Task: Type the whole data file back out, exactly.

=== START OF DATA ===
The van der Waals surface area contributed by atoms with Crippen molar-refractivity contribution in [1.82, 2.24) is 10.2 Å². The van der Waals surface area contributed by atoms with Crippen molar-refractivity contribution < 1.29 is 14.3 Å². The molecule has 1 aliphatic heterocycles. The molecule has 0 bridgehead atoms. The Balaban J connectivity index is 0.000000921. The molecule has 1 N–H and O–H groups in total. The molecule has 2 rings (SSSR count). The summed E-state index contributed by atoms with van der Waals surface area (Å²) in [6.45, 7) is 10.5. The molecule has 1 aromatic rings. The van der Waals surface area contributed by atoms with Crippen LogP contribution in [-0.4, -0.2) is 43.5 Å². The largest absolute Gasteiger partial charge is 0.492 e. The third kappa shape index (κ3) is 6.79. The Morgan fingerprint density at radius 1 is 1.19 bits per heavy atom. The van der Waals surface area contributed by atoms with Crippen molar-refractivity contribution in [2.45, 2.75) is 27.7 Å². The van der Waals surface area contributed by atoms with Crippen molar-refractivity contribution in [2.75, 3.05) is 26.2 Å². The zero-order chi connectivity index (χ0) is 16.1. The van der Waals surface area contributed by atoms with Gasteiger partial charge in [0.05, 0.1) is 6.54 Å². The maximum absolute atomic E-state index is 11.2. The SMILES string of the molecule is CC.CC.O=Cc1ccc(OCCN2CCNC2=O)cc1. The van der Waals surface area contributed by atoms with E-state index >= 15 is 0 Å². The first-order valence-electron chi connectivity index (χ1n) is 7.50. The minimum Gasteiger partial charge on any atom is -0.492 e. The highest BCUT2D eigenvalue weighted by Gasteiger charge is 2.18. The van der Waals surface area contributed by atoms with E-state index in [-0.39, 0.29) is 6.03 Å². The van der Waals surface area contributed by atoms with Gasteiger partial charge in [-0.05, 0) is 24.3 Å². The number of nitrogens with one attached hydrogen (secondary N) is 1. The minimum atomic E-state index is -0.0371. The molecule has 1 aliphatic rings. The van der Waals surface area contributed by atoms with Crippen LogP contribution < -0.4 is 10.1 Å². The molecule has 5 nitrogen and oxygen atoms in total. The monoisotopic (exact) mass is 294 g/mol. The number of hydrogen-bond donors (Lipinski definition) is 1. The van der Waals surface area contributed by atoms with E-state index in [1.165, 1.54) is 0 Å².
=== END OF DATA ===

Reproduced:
The van der Waals surface area contributed by atoms with Crippen molar-refractivity contribution in [1.82, 2.24) is 10.2 Å². The van der Waals surface area contributed by atoms with Crippen molar-refractivity contribution < 1.29 is 14.3 Å². The molecule has 1 aliphatic heterocycles. The molecule has 0 bridgehead atoms. The Balaban J connectivity index is 0.000000921. The molecule has 1 N–H and O–H groups in total. The molecule has 2 rings (SSSR count). The summed E-state index contributed by atoms with van der Waals surface area (Å²) in [6.45, 7) is 10.5. The molecule has 1 aromatic rings. The van der Waals surface area contributed by atoms with Crippen LogP contribution in [-0.4, -0.2) is 43.5 Å². The largest absolute Gasteiger partial charge is 0.492 e. The third kappa shape index (κ3) is 6.79. The Morgan fingerprint density at radius 1 is 1.19 bits per heavy atom. The van der Waals surface area contributed by atoms with Crippen molar-refractivity contribution in [2.45, 2.75) is 27.7 Å². The van der Waals surface area contributed by atoms with Crippen molar-refractivity contribution in [2.75, 3.05) is 26.2 Å². The zero-order chi connectivity index (χ0) is 16.1. The van der Waals surface area contributed by atoms with Gasteiger partial charge in [0.05, 0.1) is 6.54 Å². The maximum absolute atomic E-state index is 11.2. The SMILES string of the molecule is CC.CC.O=Cc1ccc(OCCN2CCNC2=O)cc1. The van der Waals surface area contributed by atoms with E-state index >= 15 is 0 Å². The first-order valence-electron chi connectivity index (χ1n) is 7.50. The minimum Gasteiger partial charge on any atom is -0.492 e. The highest BCUT2D eigenvalue weighted by Gasteiger charge is 2.18. The van der Waals surface area contributed by atoms with E-state index in [-0.39, 0.29) is 6.03 Å². The van der Waals surface area contributed by atoms with Gasteiger partial charge in [-0.05, 0) is 24.3 Å². The number of nitrogens with one attached hydrogen (secondary N) is 1. The minimum atomic E-state index is -0.0371. The molecule has 1 aliphatic rings. The van der Waals surface area contributed by atoms with Crippen LogP contribution < -0.4 is 10.1 Å². The molecule has 5 nitrogen and oxygen atoms in total. The monoisotopic (exact) mass is 294 g/mol. The number of hydrogen-bond donors (Lipinski definition) is 1. The van der Waals surface area contributed by atoms with E-state index in [1.165, 1.54) is 0 Å².